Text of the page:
Joe Biden is expected to be sworn in as the 46th president of the United States on Jan. 20 at an outdoor inauguration ceremony, although the coronavirus pandemic might cause the plans to be scaled back.

“We are moving forward, anticipating an outside, full-scale inauguration,” Sen. Roy Blunt, R-Mo., said Sunday on the ABC News program “This Week With George Stephanopoulos.”

But Blunt, who chairs the Joint Congressional Committee on Inaugural Ceremonies, was still hedging about which candidate he expected to be placing his hand upon a Bible that day.

“This is a great time for us to show how a true democracy works,” Blunt said, adding: “I’m confident we are going to see that. I expect to see both Vice President Biden and President Trump on the stage on Inaugural Day, and that will be a powerful message, no matter which one of them is sworn in.”

Before Biden takes the oath of office, Vice President-elect Kamala Harris, the first woman elected as vice president, will be sworn in that day from the West Front of the U.S. Capitol in Washington. They have not yet said whom they prefer to administer their oaths.

Here are more details about the state of inauguration planning.

Who plans the ceremony?

Since 1901, the Joint Congressional Committee on Inaugural Ceremonies has organized the inaugural ceremonies of the president-elect and the vice president-elect.


The current six-member committee began planning for the 2021 inauguration in June, when the group selected a site and approved a $1.5 million budget. The members, besides Blunt, are the Senate majority leader, Mitch McConnell; Sen. Amy Klobuchar, D-Minn.; House Speaker Nancy Pelosi; and the majority and minority leaders of the House, Steny Hoyer and Kevin McCarthy.

The theme for the nation’s 59th inauguration will be “Our Determined Democracy: Forging a More Perfect Union,” Blunt said.

Who is expected to attend?

U.S. officials and other dignitaries are expected to gather at the inaugural platform, which is over 10,000 square feet and holds more than 1,600 people for the swearing-in ceremonies.

Traditionally, the group that is seated on the platform includes the president and vice president and their families, the president-elect and vice president-elect and their families, the chief justice and associate justices of the Supreme Court, former presidents, the diplomatic corps, Cabinet members and nominees, members of Congress, governors, the Joint Chiefs of Staff, and other guests, according to the joint committee.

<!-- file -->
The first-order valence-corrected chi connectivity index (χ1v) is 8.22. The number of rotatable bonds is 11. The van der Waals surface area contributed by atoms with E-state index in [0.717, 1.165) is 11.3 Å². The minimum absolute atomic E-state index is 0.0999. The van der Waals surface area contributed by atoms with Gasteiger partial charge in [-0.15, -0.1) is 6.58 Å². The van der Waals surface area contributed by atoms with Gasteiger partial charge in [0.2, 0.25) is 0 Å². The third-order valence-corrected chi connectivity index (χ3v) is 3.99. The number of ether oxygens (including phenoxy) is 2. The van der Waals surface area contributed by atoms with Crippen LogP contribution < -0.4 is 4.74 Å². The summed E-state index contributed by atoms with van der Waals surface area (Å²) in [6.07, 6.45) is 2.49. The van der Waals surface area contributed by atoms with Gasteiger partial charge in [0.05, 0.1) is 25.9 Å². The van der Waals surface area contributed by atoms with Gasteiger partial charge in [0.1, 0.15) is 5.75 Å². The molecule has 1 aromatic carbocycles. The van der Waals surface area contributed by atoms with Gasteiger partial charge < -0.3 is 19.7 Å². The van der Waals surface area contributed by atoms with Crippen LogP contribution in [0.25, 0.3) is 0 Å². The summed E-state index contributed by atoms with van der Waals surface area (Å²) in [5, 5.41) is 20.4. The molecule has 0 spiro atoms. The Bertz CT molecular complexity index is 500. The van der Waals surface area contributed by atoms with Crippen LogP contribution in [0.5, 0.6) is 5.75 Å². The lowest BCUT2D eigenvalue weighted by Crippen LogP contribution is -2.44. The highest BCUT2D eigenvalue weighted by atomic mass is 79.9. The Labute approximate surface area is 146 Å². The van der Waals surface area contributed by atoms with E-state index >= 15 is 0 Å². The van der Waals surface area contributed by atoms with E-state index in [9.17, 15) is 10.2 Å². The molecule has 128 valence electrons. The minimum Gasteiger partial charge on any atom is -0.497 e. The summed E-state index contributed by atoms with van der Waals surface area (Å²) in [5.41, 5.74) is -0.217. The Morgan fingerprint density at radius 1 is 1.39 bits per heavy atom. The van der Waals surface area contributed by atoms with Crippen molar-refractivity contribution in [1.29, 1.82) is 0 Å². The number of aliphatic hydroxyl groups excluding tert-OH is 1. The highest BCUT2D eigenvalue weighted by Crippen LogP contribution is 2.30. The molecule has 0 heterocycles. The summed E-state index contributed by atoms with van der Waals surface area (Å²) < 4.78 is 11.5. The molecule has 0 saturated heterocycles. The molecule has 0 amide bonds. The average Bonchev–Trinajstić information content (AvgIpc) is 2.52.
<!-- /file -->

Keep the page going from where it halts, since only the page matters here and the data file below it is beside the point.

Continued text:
In 2017, when Donald Trump was sworn in, his Democratic opponent, Hillary Clinton, and her husband, former President Bill Clinton, were in attendance, as were Trump’s predecessor, former President Barack Obama, and his wife, Michelle Obama, and former Presidents George W. Bush and Jimmy Carter. President George H.W. Bush was unable to attend because of poor health; he died in 2018.

How long is the inaugural address?

Every president since George Washington has delivered the inaugural address, which has ranged from 8,445 words to 135 words, according to the committee. During his inaugural address on Jan. 20, 2017, Trump spoke for 16 minutes before hundreds of thousands of followers and spectators. In his speech, he vowed to shatter the established order and reverse a national decline that he called “this American carnage.”


The next day, Trump disputed independent estimates of the attendance, saying that up to 1.5 million people had been there, a claim disproved by photographs. Visual estimates of the size of the crowd put it at one-third the size of Obama’s first inauguration in 2009.

Has the event always been in January?

No. The ratification of the 20th Amendment in 1933 fixed Jan. 20 as the date. Before that, inaugurations traditionally took place on March 4. Through history, the ceremony has taken place on other dates and in 10 different locations.

Washington, the nation’s first president, was sworn in on April 30, 1789, at Federal Hall in New York City.

Andrew Jackson’s first inauguration, on March 4, 1829, was the first ceremony to be conducted on the East Portico of the Capitol. The crowds of attendees were so excited that they rushed toward the new president, who then retreated into the Capitol and rode a horse to the White House.

On Nov. 22, 1963, Vice President Lyndon B. Johnson swiftly took the oath of office in a conference room aboard Air Force One in Dallas after the assassination of President John F. Kennedy.

Who will perform at the celebration?

It has not yet been announced who will perform at the inauguration. Certain programming elements are decided by the committee, and others are decided by the president-elect.

At Trump’s inauguration, performers included the Missouri State University Chorale, the Mormon Tabernacle Choir and Jackie Evancho, a teenage soprano who closed out the ceremony by singing “The Star-Spangled Banner.”

For Obama’s second inauguration, in 2013, performers included the first “American Idol” winner, Kelly Clarkson, who sang “My Country, ’Tis of Thee.” Poet Richard Blanco read his inaugural poem, “One Today.”